Doing some research online, I found the same repair article from years ago where I previously learned about the Game Gear's capacitor problem. After inserting 6 AA batteries and Sonic 2 into the console, upon boot, I discovered the unit suffered the usual symptoms of the bad caps problem; the external speaker not working, very weak audio from the 3.5mm headphone jack, and a very distorted video screen. So I knew at least the unit was still alive (although barely). After opening up the unit, I discovered it to be a single-ASIC VA1 unit.

   With all of this information in mind, I began the caps replacement. Luckily I had all of the capacitors needed for the job, except for x2 0.47 ยตF capacitors. With all but those 2 caps replaced, the audio was now amplified and working through the 3.5mm headphone jack, and the video signals were better. (The video was still not enough quality video to play a game, however.) Unfortunately, I lifted a trace on the audio PCB for a certain capacitor during the replacement, so the audio through the headphone jack is extra amplified and will begin distorting and making popping sound if the audio volume is set too high; however, it works better than it did before. Upon powering on the unit, I saw a lot of blue and white colors before Sonic 2 would boot up and play audio, so I knew it was a unit with a TMSS BIOS. (Most Game Gear units with a TMSS BIOS will accept Sega Genesis Model 2 AC power supplies for power; 'lo and behold, the tip from my model 2 power brick fits the Game Gear's power jack and will power it up.)

  Fast forward to April 2017, I order a few items for my birthday, including a x10 pack of replacement 0.47 ยตF capacitors. After replacing these capacitors, the Game Gear's video signal was perfect and back in working order!

Before/During repairs:


  I'm glad I took the risk and purchased and repaired this $4 Game Gear. It now has a second life of playing back awesome, fun games. It's a very cool, technically advanced (for its time) portable console, with a color display and even a backlight. (Although this backlight does eat through a whopping 6 AA batteries in a very short amount of time.) In the future I might be looking into homebrew development for the Game Gear, as well as doing further repairs and refurbishment for this unit, such as replacing the glass screen with a new one, 3D printing some replacement battery covers, and replacing the damaged sound board with a better one.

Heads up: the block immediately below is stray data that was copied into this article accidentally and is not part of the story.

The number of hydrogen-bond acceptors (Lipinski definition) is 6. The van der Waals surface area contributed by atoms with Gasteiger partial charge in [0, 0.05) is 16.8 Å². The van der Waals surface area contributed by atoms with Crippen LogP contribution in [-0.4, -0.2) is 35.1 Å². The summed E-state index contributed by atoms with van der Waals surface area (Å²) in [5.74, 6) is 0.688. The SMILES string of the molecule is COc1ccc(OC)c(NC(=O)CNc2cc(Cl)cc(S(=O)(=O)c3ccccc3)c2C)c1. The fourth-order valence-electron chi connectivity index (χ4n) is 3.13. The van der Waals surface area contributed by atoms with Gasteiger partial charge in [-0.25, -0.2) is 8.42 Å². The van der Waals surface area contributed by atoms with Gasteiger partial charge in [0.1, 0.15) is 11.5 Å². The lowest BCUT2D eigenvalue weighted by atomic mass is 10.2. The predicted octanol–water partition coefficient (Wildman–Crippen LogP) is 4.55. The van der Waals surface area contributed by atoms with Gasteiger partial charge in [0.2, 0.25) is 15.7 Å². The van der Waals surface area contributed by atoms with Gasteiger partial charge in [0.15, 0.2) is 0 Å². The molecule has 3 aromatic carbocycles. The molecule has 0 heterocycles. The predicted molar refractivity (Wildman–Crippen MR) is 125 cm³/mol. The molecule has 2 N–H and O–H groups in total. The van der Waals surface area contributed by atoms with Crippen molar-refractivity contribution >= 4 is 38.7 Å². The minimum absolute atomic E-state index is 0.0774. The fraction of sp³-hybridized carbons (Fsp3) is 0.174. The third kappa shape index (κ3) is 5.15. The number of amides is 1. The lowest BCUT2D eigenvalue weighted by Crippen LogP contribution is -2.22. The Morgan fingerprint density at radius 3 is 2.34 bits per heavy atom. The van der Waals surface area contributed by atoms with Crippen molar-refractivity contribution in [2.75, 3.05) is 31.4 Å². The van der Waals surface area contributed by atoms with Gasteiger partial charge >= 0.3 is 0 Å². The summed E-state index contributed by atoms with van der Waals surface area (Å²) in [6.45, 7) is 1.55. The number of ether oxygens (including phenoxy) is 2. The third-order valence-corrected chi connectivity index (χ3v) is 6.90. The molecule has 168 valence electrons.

Colonial Combat: Release (Phases II & III)

Colonial Combat: Release (Phases  II & III)

   In a past post, I detailed out a 3-phase plan for the release of Colonial Combat, a satirical fighting video game about surviving college, graduating, and not flunking out of college as a dead, bankrupt hobo. This project was a senior project for an Integrated Engineering Design class, where I decided to make this video game. It was an unfinished tech demo of a video game from a colleague. Phase I of the release (which occurred on 08/29/16), was the v1.0 release of Colonial Combat, after a year of development. About a month later, a v1.1 bug fix release was also made, in order to prepare the game for SAGE 2016. Phase II was going to be an Android port of the game, while Phase III was going to be a source code release.

   The Android port turned out to be harder than expected to develop, due to issues with controls and random crashing, having to deal with streaming assets to get the FMVs to play correctly, and having to run my builds on the slow Android emulator on my PC. I was also worried that I could get in copyright or legal troubles if (big IF) the game would actually get approved and onto the Google Play store, due to being lazy and using a lot of copyrighted images, sound effects, music, and college branding. The game was meant to be a freeware game, with no plans of commercial release, due to these issues.

  Being tired of working on this game and not wanting to torture myself more with this project, I cancelled the Android port, and have just decided to release the entire source code of the game, which can be found on the project page. Programmers might be able to get a Android port to work with some tweaking. The source code is GPLv3 licensed, and can be used by people to learn how to make a 2D fighting game in Unity3D. There are still a few game breaking bugs, including a race condition that can still happen when entering a match and prevent the players from loading, but otherwise, is good enough for a release. Included in the release is the source code, source assets, source material and mods for creating the 3D Movie Maker files, and even the technical documents and presentation materials from IED class.

    Will there be a future sequel to this game? I don't know. I was thinking about making a Colonial Combat trilogy, with a sequel ("Colonial Combat 2: Junior Year") with more levels and more college misadventures, and a final game, "Colonial Combat 3: Billageddon", detailing the struggles I went through in Senior year, leading to the development of Colonial Combat, and my quest to get hired at a  local video game development studio.

(That glorious moment at the end of the final presentation for IED,
which was my last final exam ever before graduation)

Copyright EagleSoft Ltd. Powered by Blogger.